As usual, Threadless picks up the bulk and slack of this segment, beginning with WanderingBert's simple but charming "Losing the Connection."It takes it's concept there and back again, first imagining a deer's antlers as television antennae. It's a fair comparison, with both sporting many branches and a daunting, weapon-like shape. One could even suggest that deer are in tune with nature as we tune in to television. But one would probably be more pretensiously verbose than I. What I do like best about this piece, however, is how it starts with such a simple idea, then translates it back to make it all the deeper... the deer is rendered as static and white noise, what most of us in the modern age most associate with archaic antennae such as these. It's an image that leaves itself wide open for interpretation and discussion, making it artistic in its simplicity, but for all the meanings we could glean from it, the final truth is that it looks awesome. And that's all I need to consider a buy.
Despite talking it up fourth, Babatai's "CHENAPAN" is without even remote reservations my favorite shirt of the week. It's a lovely drawing, for starters... the storefront here is made up of equal parts hand-drawn beauty and European charm. It makes me yearn to retreat to a small town overseas, where I can see this sort of scenery daily... a charming café or convenience shop just inviting you in to mangle the local language in front of the good natured staff. I feel like I saw any number of places like this when I was in Italy, and it brings me back. The colors, mostly earthy with a couple subtly less-natural tones, are calming and pretty much perfect for a good viewing. It's not only classic from this artist, but it's classic simply on the basis of aesthetic. It's so appealing you almost miss the fact that, hey, THIS CRAP IS WEIRD! I mean really, what the hell? Some little rabbit demon is fishing for a fishman? That's something I -definitely- didn't see in Europe. But the characters are so nonchalant about what is going on, and so whimiscally drawn that while they'll cause the average viewer to do a doubletake, they don't taint or cheapen the work, but naturally add to it. The weirdness seems totally in tune with the rest of the image, as if everything is so charming and unassuming that the totally quirky aspects blend in as though nothing happened. Absurdity is one of my first loves in art, but this piece's style is so great that I'd wear it even without the fish dude. I'd buy this in a heartbeat... it's truly wearable art.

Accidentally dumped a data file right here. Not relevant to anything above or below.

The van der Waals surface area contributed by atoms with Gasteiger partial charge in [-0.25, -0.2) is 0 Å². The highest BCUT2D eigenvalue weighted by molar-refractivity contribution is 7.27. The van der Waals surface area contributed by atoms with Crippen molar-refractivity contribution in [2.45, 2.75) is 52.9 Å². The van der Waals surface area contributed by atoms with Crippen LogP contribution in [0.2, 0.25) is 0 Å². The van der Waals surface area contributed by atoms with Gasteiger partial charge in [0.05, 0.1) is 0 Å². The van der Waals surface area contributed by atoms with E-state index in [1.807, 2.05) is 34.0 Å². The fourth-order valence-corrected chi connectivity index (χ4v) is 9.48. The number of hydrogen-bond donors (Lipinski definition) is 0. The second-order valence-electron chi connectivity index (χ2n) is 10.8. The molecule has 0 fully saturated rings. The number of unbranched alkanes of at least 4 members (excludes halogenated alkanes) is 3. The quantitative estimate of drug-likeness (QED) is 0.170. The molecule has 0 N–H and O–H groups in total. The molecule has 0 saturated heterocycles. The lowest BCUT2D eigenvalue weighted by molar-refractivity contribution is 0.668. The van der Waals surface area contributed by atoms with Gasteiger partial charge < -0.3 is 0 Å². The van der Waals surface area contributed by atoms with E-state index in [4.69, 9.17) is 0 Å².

Still, let my love of the last piece not taint you against the also awesome "Dinner is Ready," gracing us courtesy of Jacopo. Here, the weirdness is evident in everything, from the fun cartoony style to the bizarre idea. It's a great two-color design, utilizing its spaghetti dinner shades to solid effect and little surprise given the action. The scene plays out like a Monty Python one... the lumpy vikings are here to storm the tower, but the tower-dwellers are having none of it. Some medieval fortresses would use vats of boiling water as a weapon in their defense against hostile takeovers... you can imagine you'd probably run too if someone was about to dump boiling water on you. Here, the water has long boiled, pasta's been added, a sauce has been made, meat has been cooked, and the whole mess is about to bring some pain to the adorably vicious attackers. Yet they are ready: they've brought a huge fork as a battering ram. I love how this scene has its own internal logic... the war probably is commonplace in the world created here, though absurd to our eyes. It sparks the imagination... what is this world like? How did this rivalry start? What else don't we know? That's totally appealing to my mind. Give it an attractive and charming style and I am sold. I'll have to explain this to anyone who sees me wearing it. And I am fine with that.